The Laguna Colorada is located in the Andean plateaus of Bolivia, just southwest of it. It is within Eduardo Avaroa Andean Fauna National Reserve near the Chilean border. It is a 60-square kilometer shallow salt lake with white borax islands that provide good contrast to all that red water. The shoreline is also bordered by white deposits composed of gypsum, sodium, borax and magnesium.
Why is Laguna Colorada red
The lake is famous for its brilliant and unique coloration – bright red due to the algae that exists in abundance in its waters. Such phenomena also occur in other areas, such as in the Arctic islands in Canada. These lakes also have a pastel rainbow of colors, depending on the algae in the lake or lagoon.
Laguna Colorada's unique red hue has earned it a place as part of the Ramsar Wetlands of International Importance. The lake was included in 1971, during the Ramsar Convention.
Flamingoes in the Laguna Colorada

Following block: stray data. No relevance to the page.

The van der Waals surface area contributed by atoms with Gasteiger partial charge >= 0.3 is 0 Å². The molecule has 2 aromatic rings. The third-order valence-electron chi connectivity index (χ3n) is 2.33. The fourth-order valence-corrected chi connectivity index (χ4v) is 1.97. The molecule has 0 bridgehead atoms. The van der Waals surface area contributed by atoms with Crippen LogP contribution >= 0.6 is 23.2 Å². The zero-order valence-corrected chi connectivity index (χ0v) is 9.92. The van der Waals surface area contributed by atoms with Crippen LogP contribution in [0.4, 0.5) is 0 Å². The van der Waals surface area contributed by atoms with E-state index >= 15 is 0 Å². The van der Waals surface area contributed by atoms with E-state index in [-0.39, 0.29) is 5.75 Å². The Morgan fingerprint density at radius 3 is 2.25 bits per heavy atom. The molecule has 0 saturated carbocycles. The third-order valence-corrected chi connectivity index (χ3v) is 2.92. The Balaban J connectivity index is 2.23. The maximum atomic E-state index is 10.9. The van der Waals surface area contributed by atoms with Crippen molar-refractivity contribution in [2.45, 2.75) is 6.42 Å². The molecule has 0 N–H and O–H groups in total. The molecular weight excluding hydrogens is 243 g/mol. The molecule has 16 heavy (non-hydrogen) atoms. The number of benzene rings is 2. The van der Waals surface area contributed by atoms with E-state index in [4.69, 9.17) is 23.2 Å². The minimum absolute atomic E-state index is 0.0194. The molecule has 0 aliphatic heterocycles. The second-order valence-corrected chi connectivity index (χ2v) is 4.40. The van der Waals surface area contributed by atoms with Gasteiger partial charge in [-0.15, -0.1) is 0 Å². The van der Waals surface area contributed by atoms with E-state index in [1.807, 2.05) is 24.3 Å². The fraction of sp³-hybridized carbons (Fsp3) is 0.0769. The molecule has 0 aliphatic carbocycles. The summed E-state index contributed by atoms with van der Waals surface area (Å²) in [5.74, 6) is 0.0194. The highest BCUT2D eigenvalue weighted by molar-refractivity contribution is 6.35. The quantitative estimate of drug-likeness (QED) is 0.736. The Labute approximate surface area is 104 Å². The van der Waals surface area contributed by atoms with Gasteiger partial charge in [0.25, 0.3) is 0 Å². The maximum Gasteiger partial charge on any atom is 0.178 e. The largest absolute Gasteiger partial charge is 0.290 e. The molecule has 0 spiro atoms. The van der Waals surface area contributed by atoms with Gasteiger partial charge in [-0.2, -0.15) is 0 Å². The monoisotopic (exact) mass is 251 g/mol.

Laguna Colorada is also home to a variety of flamingoes – Chilean, James (also called Puna), and Andean flamingos come here to breed. Thousands of them congregate in the lagoon, making them one of the most important breeding places for flamingoes, particularly the James flamingo. The flutter of pink over the red colors is a delightful sight. You can only distinguish the different species by their special characteristics. The Chilean flamingo has blue legs, a black-topped white bill and red knees. The Andean flamingo is the largest and has black and yellow bills as well as yellow legs. There is also the James flamingo, which is the smallest. The James flamingos and the Andean flamingos are among the world's rarest flamingos in the world. There is also very little information about them, as scientists are only beginning to study these species. These flamingos feed on the algae and brine shrimp in the lagoon.